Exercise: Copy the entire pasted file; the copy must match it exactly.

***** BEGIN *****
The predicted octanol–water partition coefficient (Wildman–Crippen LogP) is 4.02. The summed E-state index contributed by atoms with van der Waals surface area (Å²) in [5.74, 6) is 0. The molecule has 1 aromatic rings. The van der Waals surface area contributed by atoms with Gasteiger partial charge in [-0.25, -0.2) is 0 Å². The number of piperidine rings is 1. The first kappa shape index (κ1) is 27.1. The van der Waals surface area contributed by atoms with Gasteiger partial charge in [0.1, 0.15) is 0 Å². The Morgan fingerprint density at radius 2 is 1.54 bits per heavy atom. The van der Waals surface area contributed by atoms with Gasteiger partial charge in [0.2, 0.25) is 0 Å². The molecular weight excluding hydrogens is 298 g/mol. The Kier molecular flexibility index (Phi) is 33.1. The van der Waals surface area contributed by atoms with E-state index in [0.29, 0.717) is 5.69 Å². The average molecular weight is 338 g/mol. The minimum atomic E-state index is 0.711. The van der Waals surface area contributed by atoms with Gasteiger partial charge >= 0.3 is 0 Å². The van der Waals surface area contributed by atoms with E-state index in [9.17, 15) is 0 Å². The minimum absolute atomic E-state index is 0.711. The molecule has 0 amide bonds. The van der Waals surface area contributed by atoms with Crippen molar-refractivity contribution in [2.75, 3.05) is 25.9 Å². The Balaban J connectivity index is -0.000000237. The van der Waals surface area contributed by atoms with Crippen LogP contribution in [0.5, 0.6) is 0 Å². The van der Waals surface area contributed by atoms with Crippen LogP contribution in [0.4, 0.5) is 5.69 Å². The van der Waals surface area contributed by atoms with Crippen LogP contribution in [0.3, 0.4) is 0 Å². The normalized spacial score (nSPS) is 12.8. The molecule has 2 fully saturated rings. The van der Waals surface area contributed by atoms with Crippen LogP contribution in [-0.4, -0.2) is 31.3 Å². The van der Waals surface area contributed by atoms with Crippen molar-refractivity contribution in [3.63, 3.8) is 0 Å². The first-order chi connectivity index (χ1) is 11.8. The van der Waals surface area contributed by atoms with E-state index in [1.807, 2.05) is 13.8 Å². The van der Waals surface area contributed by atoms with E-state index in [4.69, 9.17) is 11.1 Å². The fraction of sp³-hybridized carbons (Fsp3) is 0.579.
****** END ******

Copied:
The predicted octanol–water partition coefficient (Wildman–Crippen LogP) is 4.02. The summed E-state index contributed by atoms with van der Waals surface area (Å²) in [5.74, 6) is 0. The molecule has 1 aromatic rings. The van der Waals surface area contributed by atoms with Gasteiger partial charge in [-0.25, -0.2) is 0 Å². The number of piperidine rings is 1. The first kappa shape index (κ1) is 27.1. The van der Waals surface area contributed by atoms with Gasteiger partial charge in [0.1, 0.15) is 0 Å². The Morgan fingerprint density at radius 2 is 1.54 bits per heavy atom. The van der Waals surface area contributed by atoms with Gasteiger partial charge in [0.2, 0.25) is 0 Å². The molecular weight excluding hydrogens is 298 g/mol. The Kier molecular flexibility index (Phi) is 33.1. The van der Waals surface area contributed by atoms with E-state index in [0.29, 0.717) is 5.69 Å². The average molecular weight is 338 g/mol. The minimum atomic E-state index is 0.711. The van der Waals surface area contributed by atoms with Gasteiger partial charge >= 0.3 is 0 Å². The van der Waals surface area contributed by atoms with E-state index in [9.17, 15) is 0 Å². The minimum absolute atomic E-state index is 0.711. The molecule has 0 amide bonds. The van der Waals surface area contributed by atoms with Crippen molar-refractivity contribution in [2.75, 3.05) is 25.9 Å². The Balaban J connectivity index is -0.000000237. The van der Waals surface area contributed by atoms with Crippen LogP contribution in [0.5, 0.6) is 0 Å². The van der Waals surface area contributed by atoms with Crippen LogP contribution in [0.4, 0.5) is 5.69 Å². The van der Waals surface area contributed by atoms with Crippen LogP contribution in [0.3, 0.4) is 0 Å². The normalized spacial score (nSPS) is 12.8. The molecule has 2 fully saturated rings. The van der Waals surface area contributed by atoms with Crippen LogP contribution in [-0.4, -0.2) is 31.3 Å². The van der Waals surface area contributed by atoms with Crippen molar-refractivity contribution in [3.63, 3.8) is 0 Å². The first-order chi connectivity index (χ1) is 11.8. The van der Waals surface area contributed by atoms with E-state index in [1.807, 2.05) is 13.8 Å². The van der Waals surface area contributed by atoms with E-state index in [4.69, 9.17) is 11.1 Å². The fraction of sp³-hybridized carbons (Fsp3) is 0.579.